Net weather is one of the sites I use, I don’t partake in the forums though. We both have a long standing interest, mine stems from my reliance on sea conditions and predictions.

    2. Well, we all have our own views and that is totally fine. 🙂
      But I will not accept the idea that Holuhraun eruption had/has an effect on global or hemisphere weather, let alone the winter patterns. The other drivers simply cancel out its minute effect. Katla with its VEI5s ejected 2-3 times the magma and sulfur in 1/6 of Holuhrauns time and had no known or measurable effect on the global patterns/tenperatures. The scales are just too small. And 1km3 of basalt magma over 6 months is just too small for anything of significance. The next Katla eruption will be the test case. 😀

      For fissure eruptions with actual weather effects, check out Laki with 14km3 ejecta and Eldgja with 19km3 and 450Mt of aerosol H2SO4.
      Laki erupted 122Mt of SO2, while Holuhraun erupted around 3Mt with lower rates and faster dispersion due to much lower concentrations and heights than Laki. It only reaches just over 2% of the Laki eruption and 1.5% of Eldgja.
      And Eldgja erupted 220Mt of SO2.
      Just for the idea of scales. 😀

      Comparing Holuhraun to the actual climate affecting fissure eruptions, is like comparing the global effects of Mt Saint Helens eruption with the Tambora VEI7 eruption. 😉

      Studies will probably be made on this subject, and I look forward to it. 🙂

    3. The weather in North America has been more extreme in recent years. Colder, snowier in the winter, hotter with more tornadoes in the summer. El nino is always a factor from year to year, but what matters statistically is the history of these el nino episodes over decades.

      Long term trends can only be assessed by watching long term events. That’s the shrinkage Arctic ice and the Northern hemisphere glaciers in the summer, the extent of seasonal winter Arctic snow cap, the sea level, the historical northward or southward shift of the jet streams, the extent and thickness of the Antarctic ice, Antarctic seasons and seasonal temperatures, and the growth of Antarctic glaciers. Other things to watch are oceanic and atmospheric changes in chemical and biologic composition and 3D circulation.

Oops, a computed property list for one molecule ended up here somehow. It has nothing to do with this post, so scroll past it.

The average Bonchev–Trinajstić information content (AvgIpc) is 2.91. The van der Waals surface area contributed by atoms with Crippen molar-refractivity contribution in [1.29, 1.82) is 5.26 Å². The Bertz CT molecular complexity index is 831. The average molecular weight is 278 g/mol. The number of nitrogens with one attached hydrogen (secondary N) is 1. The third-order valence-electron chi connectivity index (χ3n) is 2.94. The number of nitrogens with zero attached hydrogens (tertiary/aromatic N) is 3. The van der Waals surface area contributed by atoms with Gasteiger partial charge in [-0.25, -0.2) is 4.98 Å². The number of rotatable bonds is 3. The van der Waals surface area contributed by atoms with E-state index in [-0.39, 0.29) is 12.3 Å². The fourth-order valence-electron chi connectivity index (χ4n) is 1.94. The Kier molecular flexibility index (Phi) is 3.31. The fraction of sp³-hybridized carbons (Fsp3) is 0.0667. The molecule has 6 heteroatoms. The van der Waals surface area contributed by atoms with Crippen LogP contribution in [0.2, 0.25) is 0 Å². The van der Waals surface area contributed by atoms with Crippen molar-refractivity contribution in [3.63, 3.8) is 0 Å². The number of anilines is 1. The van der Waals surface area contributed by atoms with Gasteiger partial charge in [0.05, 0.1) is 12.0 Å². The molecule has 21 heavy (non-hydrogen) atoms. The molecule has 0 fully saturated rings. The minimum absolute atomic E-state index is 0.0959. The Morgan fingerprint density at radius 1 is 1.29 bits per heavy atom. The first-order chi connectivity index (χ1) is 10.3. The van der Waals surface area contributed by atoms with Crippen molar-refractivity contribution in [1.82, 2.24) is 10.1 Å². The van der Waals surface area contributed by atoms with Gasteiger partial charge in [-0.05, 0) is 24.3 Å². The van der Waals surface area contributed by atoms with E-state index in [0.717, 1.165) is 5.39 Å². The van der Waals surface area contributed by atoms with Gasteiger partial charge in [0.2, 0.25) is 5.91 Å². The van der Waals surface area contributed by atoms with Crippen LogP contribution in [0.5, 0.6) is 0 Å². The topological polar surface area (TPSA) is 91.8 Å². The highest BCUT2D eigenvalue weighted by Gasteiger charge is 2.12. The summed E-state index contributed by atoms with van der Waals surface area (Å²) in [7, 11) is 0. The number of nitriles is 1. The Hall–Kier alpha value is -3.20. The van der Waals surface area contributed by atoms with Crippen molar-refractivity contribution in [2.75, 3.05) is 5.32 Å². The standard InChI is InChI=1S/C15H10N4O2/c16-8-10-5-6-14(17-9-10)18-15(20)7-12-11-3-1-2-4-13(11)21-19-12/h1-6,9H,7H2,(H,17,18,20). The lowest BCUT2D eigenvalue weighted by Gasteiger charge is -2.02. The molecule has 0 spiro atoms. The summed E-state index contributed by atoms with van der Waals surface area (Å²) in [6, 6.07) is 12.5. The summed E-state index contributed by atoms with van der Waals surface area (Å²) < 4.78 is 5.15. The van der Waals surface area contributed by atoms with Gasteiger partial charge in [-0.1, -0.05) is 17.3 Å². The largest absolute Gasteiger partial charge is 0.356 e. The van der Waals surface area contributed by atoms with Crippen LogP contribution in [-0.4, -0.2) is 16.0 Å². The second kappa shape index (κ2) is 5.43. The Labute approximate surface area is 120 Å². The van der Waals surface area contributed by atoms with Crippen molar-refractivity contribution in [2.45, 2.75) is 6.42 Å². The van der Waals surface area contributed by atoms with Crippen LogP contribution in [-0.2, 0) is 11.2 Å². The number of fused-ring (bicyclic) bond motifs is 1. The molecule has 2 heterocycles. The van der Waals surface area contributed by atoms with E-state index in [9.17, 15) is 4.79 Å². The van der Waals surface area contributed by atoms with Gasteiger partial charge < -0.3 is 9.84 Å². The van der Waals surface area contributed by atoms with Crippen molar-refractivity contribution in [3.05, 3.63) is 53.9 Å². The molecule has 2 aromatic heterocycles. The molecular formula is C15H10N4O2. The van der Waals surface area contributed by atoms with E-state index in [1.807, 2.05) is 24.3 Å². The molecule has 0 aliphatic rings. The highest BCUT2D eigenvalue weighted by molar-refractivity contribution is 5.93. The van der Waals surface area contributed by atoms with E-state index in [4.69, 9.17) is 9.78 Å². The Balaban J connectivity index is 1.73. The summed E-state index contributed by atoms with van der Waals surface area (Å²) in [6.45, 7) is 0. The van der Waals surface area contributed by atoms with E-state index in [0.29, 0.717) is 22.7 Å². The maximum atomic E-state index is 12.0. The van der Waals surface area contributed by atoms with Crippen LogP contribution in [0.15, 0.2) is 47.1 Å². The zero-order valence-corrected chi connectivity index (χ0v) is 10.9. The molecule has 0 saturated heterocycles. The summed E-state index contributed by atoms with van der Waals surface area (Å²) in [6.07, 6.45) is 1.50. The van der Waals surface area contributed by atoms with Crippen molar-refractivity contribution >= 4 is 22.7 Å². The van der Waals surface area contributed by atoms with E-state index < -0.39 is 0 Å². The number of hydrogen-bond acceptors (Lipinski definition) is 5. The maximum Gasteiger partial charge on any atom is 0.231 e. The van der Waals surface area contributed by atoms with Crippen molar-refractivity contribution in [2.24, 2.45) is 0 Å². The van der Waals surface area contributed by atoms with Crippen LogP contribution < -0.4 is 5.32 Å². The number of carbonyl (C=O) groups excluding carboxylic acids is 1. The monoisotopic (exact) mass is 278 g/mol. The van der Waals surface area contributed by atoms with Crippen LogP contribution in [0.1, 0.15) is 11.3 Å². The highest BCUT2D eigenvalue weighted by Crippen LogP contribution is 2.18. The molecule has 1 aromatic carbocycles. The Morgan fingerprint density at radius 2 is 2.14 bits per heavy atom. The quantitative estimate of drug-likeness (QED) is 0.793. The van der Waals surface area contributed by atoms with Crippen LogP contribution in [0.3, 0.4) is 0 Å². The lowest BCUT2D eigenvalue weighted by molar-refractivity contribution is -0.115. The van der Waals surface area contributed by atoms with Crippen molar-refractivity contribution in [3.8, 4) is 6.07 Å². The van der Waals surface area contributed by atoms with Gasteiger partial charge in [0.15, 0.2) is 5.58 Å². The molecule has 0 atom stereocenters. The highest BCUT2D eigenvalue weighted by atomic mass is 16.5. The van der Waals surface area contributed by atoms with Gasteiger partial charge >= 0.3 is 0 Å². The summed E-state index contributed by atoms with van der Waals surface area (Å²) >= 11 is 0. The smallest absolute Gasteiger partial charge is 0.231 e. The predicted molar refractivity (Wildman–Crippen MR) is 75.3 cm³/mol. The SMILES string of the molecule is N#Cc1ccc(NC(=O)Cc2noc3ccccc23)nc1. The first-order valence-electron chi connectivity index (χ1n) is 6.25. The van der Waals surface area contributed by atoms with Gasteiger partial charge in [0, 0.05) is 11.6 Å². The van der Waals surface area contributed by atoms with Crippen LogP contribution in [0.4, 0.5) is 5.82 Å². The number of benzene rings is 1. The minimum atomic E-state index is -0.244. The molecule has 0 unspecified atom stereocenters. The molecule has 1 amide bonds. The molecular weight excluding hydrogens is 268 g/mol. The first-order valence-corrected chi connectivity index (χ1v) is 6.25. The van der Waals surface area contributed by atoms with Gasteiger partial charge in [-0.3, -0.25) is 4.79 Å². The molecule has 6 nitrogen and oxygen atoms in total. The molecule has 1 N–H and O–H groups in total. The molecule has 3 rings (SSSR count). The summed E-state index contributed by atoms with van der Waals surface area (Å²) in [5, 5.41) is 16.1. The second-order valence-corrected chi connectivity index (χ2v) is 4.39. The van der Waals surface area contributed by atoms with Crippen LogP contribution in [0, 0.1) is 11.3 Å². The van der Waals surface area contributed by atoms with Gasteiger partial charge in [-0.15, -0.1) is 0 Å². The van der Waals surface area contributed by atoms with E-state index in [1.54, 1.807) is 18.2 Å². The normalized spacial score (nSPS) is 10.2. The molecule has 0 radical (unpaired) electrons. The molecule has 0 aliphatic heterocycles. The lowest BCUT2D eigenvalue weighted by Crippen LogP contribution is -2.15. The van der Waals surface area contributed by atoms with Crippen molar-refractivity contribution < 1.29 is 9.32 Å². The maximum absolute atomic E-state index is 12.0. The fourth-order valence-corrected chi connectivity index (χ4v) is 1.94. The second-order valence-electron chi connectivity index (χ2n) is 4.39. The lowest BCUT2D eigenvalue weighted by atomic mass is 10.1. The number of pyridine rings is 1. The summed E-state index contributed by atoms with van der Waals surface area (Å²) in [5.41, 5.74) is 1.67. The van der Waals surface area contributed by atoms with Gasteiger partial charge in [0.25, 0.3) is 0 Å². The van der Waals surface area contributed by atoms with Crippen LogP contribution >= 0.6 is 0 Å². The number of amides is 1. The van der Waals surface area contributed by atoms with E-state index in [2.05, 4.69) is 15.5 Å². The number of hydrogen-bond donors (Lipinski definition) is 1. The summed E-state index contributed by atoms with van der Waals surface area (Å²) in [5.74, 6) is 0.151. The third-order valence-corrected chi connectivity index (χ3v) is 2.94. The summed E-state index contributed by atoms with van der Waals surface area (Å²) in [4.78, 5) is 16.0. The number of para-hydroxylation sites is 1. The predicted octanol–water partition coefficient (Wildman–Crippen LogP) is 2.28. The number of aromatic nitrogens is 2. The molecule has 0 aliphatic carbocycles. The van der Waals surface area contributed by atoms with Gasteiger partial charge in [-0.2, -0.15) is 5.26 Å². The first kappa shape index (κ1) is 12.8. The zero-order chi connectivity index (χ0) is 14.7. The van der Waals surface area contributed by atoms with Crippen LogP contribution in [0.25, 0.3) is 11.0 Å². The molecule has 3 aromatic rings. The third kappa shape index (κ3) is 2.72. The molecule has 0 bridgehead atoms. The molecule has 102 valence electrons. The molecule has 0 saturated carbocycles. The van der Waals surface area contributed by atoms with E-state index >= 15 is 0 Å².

8. Speaking of lethal gas emissions, when will we know how much was retained in the melting snow in the grazing areas. Ergo when is spring

  9. In our area of the upper Midwest we appear to be particularly weather sensitive to Icelands eruptions with both significant rain following the mostly spring events followed by brutal cold weather the last two years followingeyjafjallajokull and GrmsVotn 2011 90 day average mean temp of -20 and spring melt not till may. Not unlike 1948 to 50 following Heckla and 1824 25 and 26 following…. And 1850 and 1861 but the worst was following 1875 for the next 20 years . Of course there was help from Krakatoa and others .
    This years rebound of pleasant above average winter temps and low snow amounts is now reminiscent of the first weeks following eyjafjnallajokull Immense rains in May 2010 and a hot summer . It will be interesting to see if the pattern continues this summer fall and winter .

    1. With all due respect my friends, but you people need to get some sense of scale of these things. Both the scale of weather dynamics and processes and complexity and the scale of eruptions. Both Holuhraun and Eya were just too small to have a noteworthy effect on weather, if any at all. Especially at 60N latitude. If these two would have any notable effect on weather, than pretty much every other volcano eruption in the world, especially in the tropics, would have an effect, and the volcanoes would be driving our weather. In reality, weather is complex and powerful enough with its own oceanic and atmospheric drivers, to easily cancel out potential effects of such small eruptions.